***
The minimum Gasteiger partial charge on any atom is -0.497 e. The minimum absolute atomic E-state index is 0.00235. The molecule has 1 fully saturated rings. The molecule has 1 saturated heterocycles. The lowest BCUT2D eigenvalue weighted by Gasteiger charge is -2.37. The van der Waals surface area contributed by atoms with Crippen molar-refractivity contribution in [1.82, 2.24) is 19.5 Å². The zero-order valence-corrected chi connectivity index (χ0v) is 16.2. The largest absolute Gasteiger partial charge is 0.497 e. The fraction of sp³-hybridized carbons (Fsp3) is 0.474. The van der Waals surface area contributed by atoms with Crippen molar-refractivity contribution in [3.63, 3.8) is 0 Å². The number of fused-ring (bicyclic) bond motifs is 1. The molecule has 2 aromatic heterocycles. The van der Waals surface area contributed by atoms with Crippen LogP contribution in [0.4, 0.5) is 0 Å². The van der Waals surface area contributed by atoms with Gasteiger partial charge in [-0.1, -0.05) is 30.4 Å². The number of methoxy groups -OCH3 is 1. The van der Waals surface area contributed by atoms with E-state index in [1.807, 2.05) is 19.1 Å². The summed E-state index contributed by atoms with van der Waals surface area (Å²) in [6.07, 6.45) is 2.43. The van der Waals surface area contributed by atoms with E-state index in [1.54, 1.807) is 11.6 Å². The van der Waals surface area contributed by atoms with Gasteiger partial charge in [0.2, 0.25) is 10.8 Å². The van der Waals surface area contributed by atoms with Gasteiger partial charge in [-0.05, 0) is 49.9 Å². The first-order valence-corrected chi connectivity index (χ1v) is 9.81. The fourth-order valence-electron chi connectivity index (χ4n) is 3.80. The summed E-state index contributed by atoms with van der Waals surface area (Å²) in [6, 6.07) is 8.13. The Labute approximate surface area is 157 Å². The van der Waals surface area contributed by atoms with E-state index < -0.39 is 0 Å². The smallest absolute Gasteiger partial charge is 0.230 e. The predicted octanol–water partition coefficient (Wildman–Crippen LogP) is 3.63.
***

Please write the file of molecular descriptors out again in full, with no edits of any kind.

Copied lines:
The minimum Gasteiger partial charge on any atom is -0.497 e. The minimum absolute atomic E-state index is 0.00235. The molecule has 1 fully saturated rings. The molecule has 1 saturated heterocycles. The lowest BCUT2D eigenvalue weighted by Gasteiger charge is -2.37. The van der Waals surface area contributed by atoms with Crippen molar-refractivity contribution in [1.82, 2.24) is 19.5 Å². The zero-order valence-corrected chi connectivity index (χ0v) is 16.2. The largest absolute Gasteiger partial charge is 0.497 e. The fraction of sp³-hybridized carbons (Fsp3) is 0.474. The van der Waals surface area contributed by atoms with Crippen molar-refractivity contribution in [3.63, 3.8) is 0 Å². The number of fused-ring (bicyclic) bond motifs is 1. The molecule has 2 aromatic heterocycles. The van der Waals surface area contributed by atoms with Crippen LogP contribution in [0.4, 0.5) is 0 Å². The van der Waals surface area contributed by atoms with Gasteiger partial charge in [-0.1, -0.05) is 30.4 Å². The number of methoxy groups -OCH3 is 1. The van der Waals surface area contributed by atoms with E-state index in [1.807, 2.05) is 19.1 Å². The summed E-state index contributed by atoms with van der Waals surface area (Å²) in [6.07, 6.45) is 2.43. The van der Waals surface area contributed by atoms with E-state index in [1.54, 1.807) is 11.6 Å². The van der Waals surface area contributed by atoms with Gasteiger partial charge in [0.2, 0.25) is 10.8 Å². The van der Waals surface area contributed by atoms with Gasteiger partial charge in [-0.05, 0) is 49.9 Å². The first-order valence-corrected chi connectivity index (χ1v) is 9.81. The fourth-order valence-electron chi connectivity index (χ4n) is 3.80. The summed E-state index contributed by atoms with van der Waals surface area (Å²) in [6, 6.07) is 8.13. The Labute approximate surface area is 157 Å². The van der Waals surface area contributed by atoms with E-state index < -0.39 is 0 Å². The smallest absolute Gasteiger partial charge is 0.230 e. The predicted octanol–water partition coefficient (Wildman–Crippen LogP) is 3.63.